The Circus on St Kilda

by Christopher James

We anchored in village bay,
the sea swelling like a gale inside the big top.
Our strong man was the first ashore,
swimming out alone, a rope between his teeth,
his head nibbled clean of hair, the circus mouse
balanced on his back. The waves lifted him,
dressed him in a coat of turquoise.
He rigged a high wire, an umbilical to the island.
Our funambulists were the next across
flanked by gannets, walking through thin air.
The lions were floated over on their own.
We raised our tent in a storm, a clown
at each corner, the elephants taking the strain,
and planted the poles like the island’s only trees.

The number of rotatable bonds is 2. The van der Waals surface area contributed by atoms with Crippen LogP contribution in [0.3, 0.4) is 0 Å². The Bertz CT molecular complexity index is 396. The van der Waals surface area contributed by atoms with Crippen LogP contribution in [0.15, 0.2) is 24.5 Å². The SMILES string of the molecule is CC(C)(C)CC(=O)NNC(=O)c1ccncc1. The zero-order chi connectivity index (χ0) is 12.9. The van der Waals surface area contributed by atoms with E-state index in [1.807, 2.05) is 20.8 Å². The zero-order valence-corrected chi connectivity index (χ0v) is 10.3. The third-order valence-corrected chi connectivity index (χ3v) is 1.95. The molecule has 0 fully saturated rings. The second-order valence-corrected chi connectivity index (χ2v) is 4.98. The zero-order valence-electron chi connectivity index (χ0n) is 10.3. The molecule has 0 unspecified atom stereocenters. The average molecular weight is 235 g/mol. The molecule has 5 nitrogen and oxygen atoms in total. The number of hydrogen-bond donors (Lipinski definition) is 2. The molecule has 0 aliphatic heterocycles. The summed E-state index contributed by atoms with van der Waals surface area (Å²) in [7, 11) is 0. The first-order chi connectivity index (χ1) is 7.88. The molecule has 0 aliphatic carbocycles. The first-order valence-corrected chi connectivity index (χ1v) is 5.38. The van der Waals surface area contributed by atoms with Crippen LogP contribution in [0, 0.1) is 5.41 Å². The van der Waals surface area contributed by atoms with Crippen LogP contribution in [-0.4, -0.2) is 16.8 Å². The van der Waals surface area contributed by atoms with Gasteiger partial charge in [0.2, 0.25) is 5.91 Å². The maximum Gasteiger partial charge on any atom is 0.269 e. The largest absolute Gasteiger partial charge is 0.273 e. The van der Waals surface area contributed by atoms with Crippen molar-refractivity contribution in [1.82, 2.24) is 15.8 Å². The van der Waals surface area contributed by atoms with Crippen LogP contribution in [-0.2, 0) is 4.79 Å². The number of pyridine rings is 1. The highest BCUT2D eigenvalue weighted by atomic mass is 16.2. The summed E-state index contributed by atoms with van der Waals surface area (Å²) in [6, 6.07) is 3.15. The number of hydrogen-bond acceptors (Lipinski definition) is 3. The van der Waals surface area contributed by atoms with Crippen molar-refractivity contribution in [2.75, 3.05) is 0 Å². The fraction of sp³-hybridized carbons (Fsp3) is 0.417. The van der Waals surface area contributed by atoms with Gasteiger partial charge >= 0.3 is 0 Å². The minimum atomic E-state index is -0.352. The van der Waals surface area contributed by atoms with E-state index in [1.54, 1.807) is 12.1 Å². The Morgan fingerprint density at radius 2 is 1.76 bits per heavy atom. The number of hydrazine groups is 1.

That first night, we bedded down where we could,
watching the northern lights shimmer
like coloured ribbon; the air smelt of rotting fowl.
Our zebras shared grazing rights with the Soay rams.
Business was slow at first, pelicans picketing
the box office, but we held our nerve,
seals flopping up the beach, common gulls
filling the cheap seats, until finally the villagers
came, ghosts of themselves in flat caps and dungarees,
children with faces as old as centuries.
On the night we left, the ringmaster led us in prayer
while we listened to the applause of the wind
in the grass and the sea bothering the shore.